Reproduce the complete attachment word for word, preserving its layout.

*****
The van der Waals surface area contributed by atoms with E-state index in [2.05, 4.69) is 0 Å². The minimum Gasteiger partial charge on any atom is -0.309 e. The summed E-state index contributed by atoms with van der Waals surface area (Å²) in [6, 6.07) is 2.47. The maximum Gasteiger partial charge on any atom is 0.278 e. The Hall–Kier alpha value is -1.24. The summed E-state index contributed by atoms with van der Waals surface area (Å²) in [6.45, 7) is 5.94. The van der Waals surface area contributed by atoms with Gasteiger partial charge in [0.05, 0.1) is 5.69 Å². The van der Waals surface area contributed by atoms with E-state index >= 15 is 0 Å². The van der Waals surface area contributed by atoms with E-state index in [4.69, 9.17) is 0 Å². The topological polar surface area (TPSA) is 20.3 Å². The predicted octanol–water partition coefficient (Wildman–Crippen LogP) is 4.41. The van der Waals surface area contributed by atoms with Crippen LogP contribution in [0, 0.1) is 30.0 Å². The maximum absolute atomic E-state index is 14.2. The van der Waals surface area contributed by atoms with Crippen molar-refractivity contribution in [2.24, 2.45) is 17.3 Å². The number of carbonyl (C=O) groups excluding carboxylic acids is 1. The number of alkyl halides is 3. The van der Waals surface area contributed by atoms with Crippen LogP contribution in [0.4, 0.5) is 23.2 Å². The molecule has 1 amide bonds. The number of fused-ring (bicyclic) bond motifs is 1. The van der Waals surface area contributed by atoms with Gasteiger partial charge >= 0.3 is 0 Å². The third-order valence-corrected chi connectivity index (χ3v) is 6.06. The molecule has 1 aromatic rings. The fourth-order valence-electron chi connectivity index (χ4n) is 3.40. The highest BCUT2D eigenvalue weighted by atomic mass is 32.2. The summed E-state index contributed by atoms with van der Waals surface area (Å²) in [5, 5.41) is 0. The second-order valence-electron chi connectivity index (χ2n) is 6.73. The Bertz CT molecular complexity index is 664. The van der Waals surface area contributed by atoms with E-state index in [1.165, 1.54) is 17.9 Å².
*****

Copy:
The van der Waals surface area contributed by atoms with E-state index in [2.05, 4.69) is 0 Å². The minimum Gasteiger partial charge on any atom is -0.309 e. The summed E-state index contributed by atoms with van der Waals surface area (Å²) in [6, 6.07) is 2.47. The maximum Gasteiger partial charge on any atom is 0.278 e. The Hall–Kier alpha value is -1.24. The summed E-state index contributed by atoms with van der Waals surface area (Å²) in [6.45, 7) is 5.94. The van der Waals surface area contributed by atoms with Gasteiger partial charge in [0.05, 0.1) is 5.69 Å². The van der Waals surface area contributed by atoms with E-state index >= 15 is 0 Å². The van der Waals surface area contributed by atoms with E-state index in [4.69, 9.17) is 0 Å². The topological polar surface area (TPSA) is 20.3 Å². The predicted octanol–water partition coefficient (Wildman–Crippen LogP) is 4.41. The van der Waals surface area contributed by atoms with Crippen LogP contribution in [0, 0.1) is 30.0 Å². The maximum absolute atomic E-state index is 14.2. The van der Waals surface area contributed by atoms with Crippen molar-refractivity contribution in [2.24, 2.45) is 17.3 Å². The number of carbonyl (C=O) groups excluding carboxylic acids is 1. The number of alkyl halides is 3. The van der Waals surface area contributed by atoms with Crippen LogP contribution in [0.4, 0.5) is 23.2 Å². The molecule has 1 amide bonds. The number of fused-ring (bicyclic) bond motifs is 1. The van der Waals surface area contributed by atoms with Gasteiger partial charge >= 0.3 is 0 Å². The third-order valence-corrected chi connectivity index (χ3v) is 6.06. The molecule has 1 aromatic rings. The fourth-order valence-electron chi connectivity index (χ4n) is 3.40. The highest BCUT2D eigenvalue weighted by atomic mass is 32.2. The summed E-state index contributed by atoms with van der Waals surface area (Å²) in [5, 5.41) is 0. The second-order valence-electron chi connectivity index (χ2n) is 6.73. The Bertz CT molecular complexity index is 664. The van der Waals surface area contributed by atoms with E-state index in [1.165, 1.54) is 17.9 Å².